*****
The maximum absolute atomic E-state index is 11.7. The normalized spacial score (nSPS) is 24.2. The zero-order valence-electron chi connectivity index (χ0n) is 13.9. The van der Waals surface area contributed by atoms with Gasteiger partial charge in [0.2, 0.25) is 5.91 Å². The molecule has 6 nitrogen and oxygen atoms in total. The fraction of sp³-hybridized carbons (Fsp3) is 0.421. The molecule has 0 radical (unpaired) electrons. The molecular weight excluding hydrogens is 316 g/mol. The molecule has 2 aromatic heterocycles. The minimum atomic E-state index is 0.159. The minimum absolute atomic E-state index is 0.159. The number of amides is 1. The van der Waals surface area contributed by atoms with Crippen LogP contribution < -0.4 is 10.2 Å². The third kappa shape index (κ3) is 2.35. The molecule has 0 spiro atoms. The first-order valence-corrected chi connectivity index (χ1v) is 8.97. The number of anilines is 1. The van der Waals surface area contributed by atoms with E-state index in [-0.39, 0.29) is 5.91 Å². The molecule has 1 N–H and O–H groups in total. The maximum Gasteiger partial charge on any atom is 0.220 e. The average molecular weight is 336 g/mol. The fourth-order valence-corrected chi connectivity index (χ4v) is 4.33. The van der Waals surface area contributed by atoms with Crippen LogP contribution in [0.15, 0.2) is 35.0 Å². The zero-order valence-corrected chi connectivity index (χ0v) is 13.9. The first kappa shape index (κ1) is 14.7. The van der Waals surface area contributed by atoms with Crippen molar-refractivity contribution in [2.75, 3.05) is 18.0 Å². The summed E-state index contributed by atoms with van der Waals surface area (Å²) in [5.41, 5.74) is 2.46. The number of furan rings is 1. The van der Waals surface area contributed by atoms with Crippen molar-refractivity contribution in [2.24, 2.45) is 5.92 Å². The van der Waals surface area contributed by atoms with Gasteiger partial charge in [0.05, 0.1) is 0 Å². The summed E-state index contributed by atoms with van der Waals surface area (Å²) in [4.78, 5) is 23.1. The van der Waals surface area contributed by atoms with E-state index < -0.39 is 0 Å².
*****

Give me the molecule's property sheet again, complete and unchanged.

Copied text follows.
The maximum absolute atomic E-state index is 11.7. The normalized spacial score (nSPS) is 24.2. The zero-order valence-electron chi connectivity index (χ0n) is 13.9. The van der Waals surface area contributed by atoms with Gasteiger partial charge in [0.2, 0.25) is 5.91 Å². The molecule has 6 nitrogen and oxygen atoms in total. The fraction of sp³-hybridized carbons (Fsp3) is 0.421. The molecule has 0 radical (unpaired) electrons. The molecular weight excluding hydrogens is 316 g/mol. The molecule has 2 aromatic heterocycles. The minimum atomic E-state index is 0.159. The minimum absolute atomic E-state index is 0.159. The number of amides is 1. The van der Waals surface area contributed by atoms with Crippen LogP contribution < -0.4 is 10.2 Å². The third kappa shape index (κ3) is 2.35. The molecule has 0 spiro atoms. The first-order valence-corrected chi connectivity index (χ1v) is 8.97. The number of anilines is 1. The van der Waals surface area contributed by atoms with E-state index in [-0.39, 0.29) is 5.91 Å². The molecule has 1 N–H and O–H groups in total. The maximum Gasteiger partial charge on any atom is 0.220 e. The average molecular weight is 336 g/mol. The fourth-order valence-corrected chi connectivity index (χ4v) is 4.33. The van der Waals surface area contributed by atoms with Crippen LogP contribution in [0.15, 0.2) is 35.0 Å². The zero-order valence-corrected chi connectivity index (χ0v) is 13.9. The first kappa shape index (κ1) is 14.7. The van der Waals surface area contributed by atoms with Crippen molar-refractivity contribution in [2.75, 3.05) is 18.0 Å². The summed E-state index contributed by atoms with van der Waals surface area (Å²) in [5.41, 5.74) is 2.46. The number of furan rings is 1. The van der Waals surface area contributed by atoms with Crippen molar-refractivity contribution in [2.24, 2.45) is 5.92 Å². The van der Waals surface area contributed by atoms with Gasteiger partial charge in [0.05, 0.1) is 0 Å². The summed E-state index contributed by atoms with van der Waals surface area (Å²) in [4.78, 5) is 23.1. The van der Waals surface area contributed by atoms with E-state index < -0.39 is 0 Å².